Pittsburgh officials shelved an idea for a first-of-its-kind tax on college tuition after two universities and a nonprofit health insurer agreed on Monday to make large contributions to the city.

Mayor Luke Ravenstahl hopes the contributions from the University of Pittsburgh, Carnegie Mellon University or Highmark Inc. will serve as a catalyst to get other nonprofits to help the city financially.

Ravenstahl had called for the 1 percent tuition tax on the city's 65,000 college students as a way of getting money to help pay for some $15 million a year for the city's pension obligations.

Nonprofits are exempt from most taxes, but represent many of Pittsburgh's major employers and hold about one-third of the city's property value.

Neither the mayor nor the three institutions would disclose how much they would give, but Ravenstahl said he was optimistic the money would help resolve the city's long-standing financial problems.

"This is a leap of faith for all of us. The future of our city and our citizens is riding on it," he said.

Nonprofits have given money to the city in the past under an entity called the Pittsburgh Public Service Fund, but the amounts given have been far below what Ravenstahl said was needed.

Ravenstahl said the new agreement represented a large contribution, but did not offer specifics. Other nonprofits would be welcome to contribute, and the city was in talks with other groups, he said.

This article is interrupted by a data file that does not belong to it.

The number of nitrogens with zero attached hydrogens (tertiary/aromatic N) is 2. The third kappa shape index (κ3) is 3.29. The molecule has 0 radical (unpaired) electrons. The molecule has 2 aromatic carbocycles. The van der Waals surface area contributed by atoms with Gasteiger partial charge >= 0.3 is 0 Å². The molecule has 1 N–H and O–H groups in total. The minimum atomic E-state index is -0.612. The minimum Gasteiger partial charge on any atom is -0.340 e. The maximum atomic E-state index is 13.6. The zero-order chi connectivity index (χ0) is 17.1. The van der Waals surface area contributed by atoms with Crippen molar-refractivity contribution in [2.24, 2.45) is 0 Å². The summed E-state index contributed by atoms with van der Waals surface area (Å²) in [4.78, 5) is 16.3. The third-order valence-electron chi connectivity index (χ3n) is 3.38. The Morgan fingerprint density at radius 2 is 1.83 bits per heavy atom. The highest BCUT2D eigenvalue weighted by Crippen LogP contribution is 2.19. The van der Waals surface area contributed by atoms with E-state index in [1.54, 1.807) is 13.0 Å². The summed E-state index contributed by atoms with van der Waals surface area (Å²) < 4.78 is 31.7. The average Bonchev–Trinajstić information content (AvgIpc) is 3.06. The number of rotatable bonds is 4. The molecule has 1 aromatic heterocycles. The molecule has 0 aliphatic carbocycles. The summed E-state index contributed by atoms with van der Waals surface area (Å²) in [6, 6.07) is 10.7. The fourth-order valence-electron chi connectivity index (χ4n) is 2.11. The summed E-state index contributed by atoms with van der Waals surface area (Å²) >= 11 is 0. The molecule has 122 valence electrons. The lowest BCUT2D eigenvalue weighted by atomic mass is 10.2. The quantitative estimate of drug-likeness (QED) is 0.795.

University of Pittsburgh Chancellor Mark Nordenberg said the city was "trapped in a fiscal structure that might have been appropriate in the first half of the 20th century" but no longer made sense.

He and the mayor said state lawmakers must allow Pittsburgh to find a new way of collecting revenue, noting that municipalities across the state face pension-obligation problems.

The tuition tax drew instant and widespread criticism from students and the city's universities, but it appeared to have enough support in council to pass.

Several other college towns have toyed with the idea of a tuition tax — most recently Providence, R.I. — but have set it aside as politically risky and reached similar voluntary payment arrangements with institutions.